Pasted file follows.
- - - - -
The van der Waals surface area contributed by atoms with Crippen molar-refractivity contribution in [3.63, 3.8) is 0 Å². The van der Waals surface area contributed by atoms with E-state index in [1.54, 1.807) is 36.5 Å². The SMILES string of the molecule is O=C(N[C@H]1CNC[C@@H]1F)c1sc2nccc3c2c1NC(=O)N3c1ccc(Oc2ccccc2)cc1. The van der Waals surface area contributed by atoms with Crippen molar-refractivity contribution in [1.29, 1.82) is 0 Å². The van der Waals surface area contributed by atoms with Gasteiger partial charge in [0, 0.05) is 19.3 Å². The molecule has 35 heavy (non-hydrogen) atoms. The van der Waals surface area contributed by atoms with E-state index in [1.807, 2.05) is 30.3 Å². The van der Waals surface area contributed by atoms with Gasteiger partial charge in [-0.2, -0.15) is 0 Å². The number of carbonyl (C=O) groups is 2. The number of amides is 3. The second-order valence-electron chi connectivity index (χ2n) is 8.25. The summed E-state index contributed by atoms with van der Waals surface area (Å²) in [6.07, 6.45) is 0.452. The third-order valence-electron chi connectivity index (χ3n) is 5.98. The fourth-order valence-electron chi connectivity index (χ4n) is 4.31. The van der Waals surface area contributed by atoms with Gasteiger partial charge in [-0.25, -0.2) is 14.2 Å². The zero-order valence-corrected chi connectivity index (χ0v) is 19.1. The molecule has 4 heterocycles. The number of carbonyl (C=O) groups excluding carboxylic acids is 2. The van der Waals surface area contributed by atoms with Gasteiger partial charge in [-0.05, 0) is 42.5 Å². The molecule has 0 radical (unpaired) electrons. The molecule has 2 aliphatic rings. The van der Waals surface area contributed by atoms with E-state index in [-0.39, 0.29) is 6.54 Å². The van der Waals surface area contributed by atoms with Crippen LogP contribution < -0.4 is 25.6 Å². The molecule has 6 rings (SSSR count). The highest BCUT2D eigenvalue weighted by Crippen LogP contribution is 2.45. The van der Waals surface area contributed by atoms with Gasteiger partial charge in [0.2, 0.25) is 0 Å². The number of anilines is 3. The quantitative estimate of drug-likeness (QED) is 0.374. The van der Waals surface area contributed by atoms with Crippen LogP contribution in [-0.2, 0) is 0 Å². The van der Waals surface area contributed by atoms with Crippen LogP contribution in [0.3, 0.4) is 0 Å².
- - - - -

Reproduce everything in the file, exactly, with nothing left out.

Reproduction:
The van der Waals surface area contributed by atoms with Crippen molar-refractivity contribution in [3.63, 3.8) is 0 Å². The van der Waals surface area contributed by atoms with E-state index in [1.54, 1.807) is 36.5 Å². The SMILES string of the molecule is O=C(N[C@H]1CNC[C@@H]1F)c1sc2nccc3c2c1NC(=O)N3c1ccc(Oc2ccccc2)cc1. The van der Waals surface area contributed by atoms with Crippen molar-refractivity contribution in [1.29, 1.82) is 0 Å². The van der Waals surface area contributed by atoms with Gasteiger partial charge in [0, 0.05) is 19.3 Å². The molecule has 35 heavy (non-hydrogen) atoms. The van der Waals surface area contributed by atoms with E-state index in [1.807, 2.05) is 30.3 Å². The van der Waals surface area contributed by atoms with Gasteiger partial charge in [-0.2, -0.15) is 0 Å². The number of carbonyl (C=O) groups is 2. The number of amides is 3. The second-order valence-electron chi connectivity index (χ2n) is 8.25. The summed E-state index contributed by atoms with van der Waals surface area (Å²) in [6.07, 6.45) is 0.452. The third-order valence-electron chi connectivity index (χ3n) is 5.98. The fourth-order valence-electron chi connectivity index (χ4n) is 4.31. The van der Waals surface area contributed by atoms with Gasteiger partial charge in [-0.25, -0.2) is 14.2 Å². The zero-order valence-corrected chi connectivity index (χ0v) is 19.1. The molecule has 4 heterocycles. The number of carbonyl (C=O) groups excluding carboxylic acids is 2. The van der Waals surface area contributed by atoms with Gasteiger partial charge in [-0.05, 0) is 42.5 Å². The molecule has 0 radical (unpaired) electrons. The molecule has 2 aliphatic rings. The van der Waals surface area contributed by atoms with E-state index in [-0.39, 0.29) is 6.54 Å². The van der Waals surface area contributed by atoms with Crippen LogP contribution < -0.4 is 25.6 Å². The molecule has 6 rings (SSSR count). The highest BCUT2D eigenvalue weighted by Crippen LogP contribution is 2.45. The van der Waals surface area contributed by atoms with Gasteiger partial charge in [0.2, 0.25) is 0 Å². The number of anilines is 3. The quantitative estimate of drug-likeness (QED) is 0.374. The van der Waals surface area contributed by atoms with Crippen LogP contribution in [-0.2, 0) is 0 Å². The van der Waals surface area contributed by atoms with Crippen LogP contribution in [0.3, 0.4) is 0 Å².